Strong growth in the Eurozone and low inflation will cause the UK’s economy to expand by 2.8% this year, a new report suggests. Research from the EY Item Club found that lower oil prices and low inflation has given a significant shot in the arm to employment figures, paving the way for the highest rise in disposable for more than two decades. The reduced projections for quarter four mean the figure is slightly lower than previous predictions of a 2.9%, but it is still impressive and puts the UK on course to meet growth forecasts of 3% during 2016. The figure is also greater than predictions of 2.5% and 2.7% made by the Independent Office of Budget Responsibility and the International Monetary Fund (IMF) respectively.
Recent months have seen inflation fall to zero, greatly boosting consumer confidence. However, another factor in the growth has come from the €1.1 trillion asset purchase stimulus implemented by the European Central Bank. Peter Spencer, the Item Club’s chief economic adviser, said the economy is not being impacted by the upcoming general election as “noflation trumps politics”, and that recovery in Europe is helping to complete the “UK growth picture”. He added that while “headwinds” held the economy back in the early years of the current coalition government, “tailwinds” will outweigh any political uncertainty after the 7th May this year.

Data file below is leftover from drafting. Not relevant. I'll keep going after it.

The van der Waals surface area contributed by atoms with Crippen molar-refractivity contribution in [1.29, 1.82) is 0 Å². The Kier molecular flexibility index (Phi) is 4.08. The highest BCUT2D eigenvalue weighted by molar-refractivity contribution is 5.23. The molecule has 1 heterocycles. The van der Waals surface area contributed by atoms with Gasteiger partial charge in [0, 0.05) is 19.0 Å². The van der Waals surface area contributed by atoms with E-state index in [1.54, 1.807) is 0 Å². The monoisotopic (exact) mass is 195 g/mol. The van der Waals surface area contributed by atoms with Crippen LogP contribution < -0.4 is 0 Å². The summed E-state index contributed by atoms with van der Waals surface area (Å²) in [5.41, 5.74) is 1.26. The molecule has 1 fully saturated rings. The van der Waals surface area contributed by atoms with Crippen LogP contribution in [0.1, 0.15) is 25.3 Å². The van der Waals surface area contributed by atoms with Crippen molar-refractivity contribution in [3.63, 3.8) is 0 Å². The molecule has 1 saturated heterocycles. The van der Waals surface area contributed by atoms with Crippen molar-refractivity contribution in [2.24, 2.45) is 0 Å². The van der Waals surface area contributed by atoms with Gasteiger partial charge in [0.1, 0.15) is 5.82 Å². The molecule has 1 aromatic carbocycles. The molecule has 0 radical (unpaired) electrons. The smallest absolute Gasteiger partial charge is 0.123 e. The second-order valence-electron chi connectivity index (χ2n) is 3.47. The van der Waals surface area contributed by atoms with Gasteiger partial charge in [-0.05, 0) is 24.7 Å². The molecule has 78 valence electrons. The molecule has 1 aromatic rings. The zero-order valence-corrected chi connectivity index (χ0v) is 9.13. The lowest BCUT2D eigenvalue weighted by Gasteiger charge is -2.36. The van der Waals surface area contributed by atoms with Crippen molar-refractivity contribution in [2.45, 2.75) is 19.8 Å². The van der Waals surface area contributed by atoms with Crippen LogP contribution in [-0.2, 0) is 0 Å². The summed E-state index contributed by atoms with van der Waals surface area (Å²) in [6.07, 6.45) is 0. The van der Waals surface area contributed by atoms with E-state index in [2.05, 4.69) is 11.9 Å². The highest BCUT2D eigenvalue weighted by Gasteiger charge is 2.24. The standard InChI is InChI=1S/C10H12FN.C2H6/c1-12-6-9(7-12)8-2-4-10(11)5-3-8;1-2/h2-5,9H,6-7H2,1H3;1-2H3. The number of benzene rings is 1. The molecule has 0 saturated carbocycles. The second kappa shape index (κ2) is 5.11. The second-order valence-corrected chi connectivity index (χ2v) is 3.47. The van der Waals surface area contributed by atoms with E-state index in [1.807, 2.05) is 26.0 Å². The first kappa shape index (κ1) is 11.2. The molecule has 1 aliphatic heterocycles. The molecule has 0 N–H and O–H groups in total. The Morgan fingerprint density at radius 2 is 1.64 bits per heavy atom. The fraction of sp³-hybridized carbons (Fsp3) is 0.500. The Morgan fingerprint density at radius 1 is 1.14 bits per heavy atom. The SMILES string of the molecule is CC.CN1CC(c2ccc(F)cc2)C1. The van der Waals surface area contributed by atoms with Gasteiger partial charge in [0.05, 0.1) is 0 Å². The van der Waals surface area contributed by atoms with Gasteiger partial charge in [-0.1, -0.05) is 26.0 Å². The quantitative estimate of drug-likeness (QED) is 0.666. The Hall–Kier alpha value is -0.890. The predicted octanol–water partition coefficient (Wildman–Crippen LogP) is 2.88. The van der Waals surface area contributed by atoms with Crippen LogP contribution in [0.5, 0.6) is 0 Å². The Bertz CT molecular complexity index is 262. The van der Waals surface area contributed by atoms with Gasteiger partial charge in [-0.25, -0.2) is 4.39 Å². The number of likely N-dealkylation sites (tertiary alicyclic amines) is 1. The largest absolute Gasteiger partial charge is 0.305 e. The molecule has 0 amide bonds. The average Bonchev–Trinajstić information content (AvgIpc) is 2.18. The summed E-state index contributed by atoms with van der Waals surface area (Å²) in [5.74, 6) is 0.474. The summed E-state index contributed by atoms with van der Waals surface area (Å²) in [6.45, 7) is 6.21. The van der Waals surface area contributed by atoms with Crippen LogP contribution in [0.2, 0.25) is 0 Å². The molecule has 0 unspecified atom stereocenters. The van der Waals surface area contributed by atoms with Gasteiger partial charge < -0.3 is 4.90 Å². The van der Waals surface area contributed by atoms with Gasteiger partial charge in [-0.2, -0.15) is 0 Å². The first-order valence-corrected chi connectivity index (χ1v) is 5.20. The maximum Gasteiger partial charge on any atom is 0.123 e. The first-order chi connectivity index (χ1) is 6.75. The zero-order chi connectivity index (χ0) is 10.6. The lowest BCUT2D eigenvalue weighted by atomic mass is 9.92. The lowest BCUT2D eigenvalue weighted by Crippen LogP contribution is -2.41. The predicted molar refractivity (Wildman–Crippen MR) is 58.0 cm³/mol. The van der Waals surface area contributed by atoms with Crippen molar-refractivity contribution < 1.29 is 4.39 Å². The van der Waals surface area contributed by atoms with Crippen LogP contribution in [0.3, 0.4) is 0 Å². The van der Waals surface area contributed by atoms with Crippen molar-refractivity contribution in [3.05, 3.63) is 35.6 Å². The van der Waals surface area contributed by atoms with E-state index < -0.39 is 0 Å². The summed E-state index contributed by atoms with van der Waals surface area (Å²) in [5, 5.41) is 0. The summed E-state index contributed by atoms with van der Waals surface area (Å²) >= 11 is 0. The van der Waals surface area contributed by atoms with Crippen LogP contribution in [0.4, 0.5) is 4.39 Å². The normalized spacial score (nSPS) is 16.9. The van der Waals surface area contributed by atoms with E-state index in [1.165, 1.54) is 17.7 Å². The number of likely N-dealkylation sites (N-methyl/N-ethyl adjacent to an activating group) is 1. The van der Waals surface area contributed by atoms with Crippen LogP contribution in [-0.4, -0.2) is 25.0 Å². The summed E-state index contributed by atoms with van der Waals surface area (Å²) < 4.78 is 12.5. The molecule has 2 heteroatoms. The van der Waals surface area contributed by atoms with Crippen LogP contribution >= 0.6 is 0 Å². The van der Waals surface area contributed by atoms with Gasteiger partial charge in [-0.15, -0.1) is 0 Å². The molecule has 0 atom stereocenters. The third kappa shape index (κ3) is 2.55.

In addition to overall economic growth, UK exports are set to increase by 5.9% this year and a further 4.9% during 2016. However, the report pointed out that there are factors which carry potential risks, including a weak post-election government, a possible EU referendum and concerns over Russia and Ukraine, although worries over the later have eased somewhat recently.
In terms of salaries, there is expected to be growth of 2.1% in 2015 and 2.4% next year. With prices only likely to rise by 0.1%, this translates into a 3.7% rise in disposable incomes – the biggest increase since the 1990s. The ratio between household income and debt is likely to remain stable, with the prospect of people binging on credit being very unlikely. This is backed up by a study published by the financial information and services company Markit this week, which stated that the squeeze on British families is at its lowest level since the height of the economic downturn in 2009.
Markit’s Household Finance Index rose from 45.5 to 45.8 in April and it appears that most people are using their additional income to pay down debts rather than increase their spending. A key reason for this is the fact that many are not confident that wages will continue to rise. Indeed, just one in five said they expect their salary to rise by more than 2% this year, and only one in ten are confident about receiving a wage increase of 3% or more. Those earning less than £15,000 per annum are anticipating the lowest pay rises with an average of 0.5% predicted. This is in contrast with people earning over £57,000 who are likely to enjoy an average increase of 1.6%.